There’s a high prevalence of sleep apnea and bruxism in this population, but patients and caregivers are not aware of their presence.

By Sree Roy

Many studies investigate sleep in children with Down syndrome, but few focus on adults with the genetic disorder. Lilian Giannasi and co-investigators wanted to help fill this research gap, as well as to add to the literature on sleep bruxism studied with objective testing (not only patients’ self-reports). The 23-person study population was “outstanding, very collaborative, affectionate, patient with the procedures, and very, very happy,” Giannasi says. “They did not pose any obstacle, in any way, in contrary to what many peers thought.”

The American Academy of Dental Sleep Medicine (AADSM) awarded the resulting abstract a Student Research Award for 2020 and published it in the April 2020 edition of the Journal of Dental Sleep Medicine.

Using Type II home sleep testing, the study found a high prevalences of obstructive sleep apnea (100%) and sleep bruxism (91.3%,), as well as probable awake bruxism. This suggests sleep studies should be “a routine test in this population, in order to avoid the installation of other comorbidities and also contribute to the control of existing ones, such as cardiometabolic diseases, which is highly prevalent in these population,” Giannasi says.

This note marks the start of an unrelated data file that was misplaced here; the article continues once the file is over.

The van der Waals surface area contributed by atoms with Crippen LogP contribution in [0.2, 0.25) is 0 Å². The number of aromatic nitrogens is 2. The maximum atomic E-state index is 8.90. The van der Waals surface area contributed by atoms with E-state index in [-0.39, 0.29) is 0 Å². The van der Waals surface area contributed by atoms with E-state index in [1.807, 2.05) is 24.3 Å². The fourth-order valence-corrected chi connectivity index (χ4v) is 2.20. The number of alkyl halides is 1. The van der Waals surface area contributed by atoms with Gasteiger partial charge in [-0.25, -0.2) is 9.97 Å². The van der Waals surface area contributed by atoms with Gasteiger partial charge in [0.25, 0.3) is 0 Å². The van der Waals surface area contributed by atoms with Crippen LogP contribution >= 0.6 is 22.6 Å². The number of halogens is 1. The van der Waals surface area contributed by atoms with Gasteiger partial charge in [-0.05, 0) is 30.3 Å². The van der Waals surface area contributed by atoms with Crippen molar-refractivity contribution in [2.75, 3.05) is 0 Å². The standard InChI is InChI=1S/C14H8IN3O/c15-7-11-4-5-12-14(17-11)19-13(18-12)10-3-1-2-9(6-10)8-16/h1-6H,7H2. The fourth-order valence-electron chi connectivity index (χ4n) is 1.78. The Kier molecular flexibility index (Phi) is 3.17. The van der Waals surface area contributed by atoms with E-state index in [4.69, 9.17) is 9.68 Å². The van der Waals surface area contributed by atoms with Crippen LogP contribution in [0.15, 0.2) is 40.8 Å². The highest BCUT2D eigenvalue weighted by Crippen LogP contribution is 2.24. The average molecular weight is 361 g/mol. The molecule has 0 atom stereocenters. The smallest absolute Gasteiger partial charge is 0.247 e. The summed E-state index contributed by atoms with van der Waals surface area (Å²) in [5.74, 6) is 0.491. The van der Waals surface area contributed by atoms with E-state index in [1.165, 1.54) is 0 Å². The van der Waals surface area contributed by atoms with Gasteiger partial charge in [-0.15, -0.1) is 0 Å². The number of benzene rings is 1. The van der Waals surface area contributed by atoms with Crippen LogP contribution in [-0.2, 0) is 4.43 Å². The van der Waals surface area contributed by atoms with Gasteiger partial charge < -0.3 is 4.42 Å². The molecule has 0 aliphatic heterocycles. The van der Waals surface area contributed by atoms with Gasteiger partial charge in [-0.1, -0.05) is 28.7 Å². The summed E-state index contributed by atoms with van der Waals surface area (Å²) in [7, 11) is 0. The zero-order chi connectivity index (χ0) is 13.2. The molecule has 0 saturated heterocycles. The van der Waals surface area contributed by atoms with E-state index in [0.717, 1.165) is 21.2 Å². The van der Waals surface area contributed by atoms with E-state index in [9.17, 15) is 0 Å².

“Although we expected to find some sleep bruxism [SB] in these patients, it was a surprise to find a significant amount in total SB events, and above all to find that many of the events occurred in N3 and REM sleep stages.”

Another surprise was that, despite the raised rhythmic masticatory muscle activity index (mean 40, plus or minus 30, per hour), these patients with Down syndrome did not present with temporomandibular joint dysfunction symptoms. “When we analyzed their sleep architecture, it was noticed that despite a high apnea/hypopnea index, the amount of N3 is normal in most of patients,” Giannasi says. “So we hypothesize sleep stage N3 plays an important role in the muscular restoration, due to growth hormone secretion, and maybe this prevents musclular pain.”

The researchers found obstructive sleep apnea (OSA) in all the participants, despite the patients and their caregivers being unaware of the sleep disorder’s presence prior to the study. “This is an important finding in this study, showing that Down syndrome caregivers need to receive more information about OSA, including its symptoms, consequences, and early treatment,” Giannasi says.

What’s more, the development of a tool, such a smartphone app that could be used by adults with Down syndrome, “is needed to help to reduce the awake bruxism, which may be more harmful to the stomatognathic system,” she says.

In the next part of the study, the investigators will look into whether the amount of sleep bruxism is reduced with OSA severity reduction via oral appliance use.

Sree Roy is editor of Sleep Review.


Giannasi LC, Dutra MTS, Rezende TGGP, et al. Sleep and awake bruxism in adult with Down syndrome evaluation. JDSM. 10 Apr 2020;7.2: Abstract #002.